- If the voltage does not drop to 5.5-6.5 volts, connect a jumper between the coil negative (-) terminal and a ground. If the voltage now drops to 5.5-6.5 volts, go to Step 5. If not, repair the resistance wire.
- Check for continuity between the coil negative (-) terminal and D4 , and between D1 to ground. If the continuity is okay, replace the control unit. If not, check for an open wire and go back to Step 2.
- Turn ignition OFF . Connect an ohmmeter between the + coil terminal and dash connector AV . If above 1.40 ohms, repair the resistance wire.
- With the ignition OFF , connect the ohmmeter between connector AV and ignition switch terminal 11 . If less than 0.1 ohms, replace the ignition switch or repair the wire, whichever is the cause. If above 0.1 ohms, check connections, and check for defective wiring.
- Check the coil for cracks, carbon tracks, etc., and replace as necessary.
- Connect an ohmmeter across the coil + and - terminals, with the coil connector removed. If 1.13-1.23 ohms at 75ºF (24ºC), the coil is okay. If not, replace it.
Control Unit and Sensor Test
- With the ignition ON , remove the coil high tension wire from the distributor cap and hold it 1 / 2 in. (13mm) from a ground with insulated pliers. Disengage the 4-wire connector at the control unit. If a spark occurs (normal), go to Step 2. If not, go to Step 5.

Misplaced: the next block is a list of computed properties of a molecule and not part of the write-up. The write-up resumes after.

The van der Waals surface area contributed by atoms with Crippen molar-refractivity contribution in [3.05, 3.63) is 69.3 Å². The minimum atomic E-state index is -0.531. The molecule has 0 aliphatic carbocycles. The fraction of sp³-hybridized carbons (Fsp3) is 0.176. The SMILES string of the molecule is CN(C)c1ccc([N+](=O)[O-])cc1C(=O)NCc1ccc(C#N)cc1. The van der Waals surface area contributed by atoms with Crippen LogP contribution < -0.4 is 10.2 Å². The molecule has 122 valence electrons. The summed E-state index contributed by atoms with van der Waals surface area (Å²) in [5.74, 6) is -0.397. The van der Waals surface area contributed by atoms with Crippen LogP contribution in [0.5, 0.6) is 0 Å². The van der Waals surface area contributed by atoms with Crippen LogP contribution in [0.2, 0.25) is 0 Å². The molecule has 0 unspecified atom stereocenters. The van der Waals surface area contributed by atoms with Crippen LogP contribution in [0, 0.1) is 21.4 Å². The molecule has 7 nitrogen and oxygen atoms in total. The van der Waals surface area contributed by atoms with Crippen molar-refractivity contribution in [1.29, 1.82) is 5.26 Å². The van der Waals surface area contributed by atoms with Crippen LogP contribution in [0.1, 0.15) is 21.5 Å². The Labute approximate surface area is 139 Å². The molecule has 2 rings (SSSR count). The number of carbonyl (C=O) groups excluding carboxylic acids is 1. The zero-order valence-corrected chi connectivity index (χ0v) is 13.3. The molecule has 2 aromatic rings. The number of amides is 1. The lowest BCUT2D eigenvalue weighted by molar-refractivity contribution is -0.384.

- Connect an ohmmeter to D2 and D3 . If the resistance is 400-800 ohms (normal), go to Step 6. If not, go to Step 3.
- Disengage, then reconnect the 3-wire connector at distributor. If the reading is now 400-800 ohms, go to Step 6. If not, disengage the 3-wire connector and go to Step 4.
- Connect the ohmmeter across B2 and B3 . If 300-800 ohms, repair the harness between the 3-wire and 4-wire connectors. If not, replace the sensor.
- Connect the ohmmeter between D1 and the battery negative terminal. If the reading is 0 (0.002 or less), go to Step 2. If above 0.002 ohms, there is a bad ground in the cable or at the distributor. Repair the ground and retest.
- Connect a analog voltmeter across D2 and D3 . Crank the engine. If the needle fluctuates, the system is okay. If not, either the trigger wheel is defective, or the distributor is not turning. Repair or replace as required.
Ignition Feed-to-Control Unit Test
Do not perform this test without first performing the Coil Primary Circuit Test.
- With the ignition ON , unplug the 2-wire connector at the module. Connect a voltmeter between F2 and ground. If the reading is battery voltage, replace the control unit and go to Step 3. If not, go to Step 2.
- Repair the cause of the voltage reduction: either the ignition switch or a corroded dash connector. Check for a spark at the coil wire. If okay, stop. If not, replace the control unit and check for proper operation.
- Engage the 2-wire connector at the control unit, then unplug the 4-wire connector at the control unit. Connect an ammeter between C1 and ground. If it reads 0.9-1.1 amps, the system is okay. If not, replace the module.